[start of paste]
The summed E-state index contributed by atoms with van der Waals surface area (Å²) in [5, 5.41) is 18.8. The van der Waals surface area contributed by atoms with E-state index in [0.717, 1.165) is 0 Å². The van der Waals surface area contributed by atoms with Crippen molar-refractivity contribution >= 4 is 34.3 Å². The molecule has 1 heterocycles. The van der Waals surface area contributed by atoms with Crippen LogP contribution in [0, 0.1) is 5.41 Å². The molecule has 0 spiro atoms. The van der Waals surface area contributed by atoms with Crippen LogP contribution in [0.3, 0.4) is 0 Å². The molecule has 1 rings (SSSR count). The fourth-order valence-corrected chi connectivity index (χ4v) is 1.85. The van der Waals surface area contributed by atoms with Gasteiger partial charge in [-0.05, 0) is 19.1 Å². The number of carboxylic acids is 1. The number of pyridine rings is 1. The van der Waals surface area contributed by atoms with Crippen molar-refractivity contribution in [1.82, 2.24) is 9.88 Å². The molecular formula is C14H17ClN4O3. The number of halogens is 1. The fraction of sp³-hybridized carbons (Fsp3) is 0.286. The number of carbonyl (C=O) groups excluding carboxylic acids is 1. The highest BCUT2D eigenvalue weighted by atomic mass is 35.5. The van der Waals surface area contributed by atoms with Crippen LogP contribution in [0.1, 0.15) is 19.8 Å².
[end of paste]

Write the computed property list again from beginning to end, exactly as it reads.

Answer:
The summed E-state index contributed by atoms with van der Waals surface area (Å²) in [5, 5.41) is 18.8. The van der Waals surface area contributed by atoms with E-state index in [0.717, 1.165) is 0 Å². The van der Waals surface area contributed by atoms with Crippen molar-refractivity contribution >= 4 is 34.3 Å². The molecule has 1 heterocycles. The van der Waals surface area contributed by atoms with Crippen LogP contribution in [0, 0.1) is 5.41 Å². The molecule has 0 spiro atoms. The van der Waals surface area contributed by atoms with Crippen LogP contribution in [0.3, 0.4) is 0 Å². The molecule has 1 rings (SSSR count). The fourth-order valence-corrected chi connectivity index (χ4v) is 1.85. The van der Waals surface area contributed by atoms with Gasteiger partial charge in [-0.05, 0) is 19.1 Å². The number of carboxylic acids is 1. The number of pyridine rings is 1. The van der Waals surface area contributed by atoms with Crippen molar-refractivity contribution in [1.82, 2.24) is 9.88 Å². The molecular formula is C14H17ClN4O3. The number of halogens is 1. The fraction of sp³-hybridized carbons (Fsp3) is 0.286. The number of carbonyl (C=O) groups excluding carboxylic acids is 1. The highest BCUT2D eigenvalue weighted by atomic mass is 35.5. The van der Waals surface area contributed by atoms with Crippen LogP contribution in [0.1, 0.15) is 19.8 Å².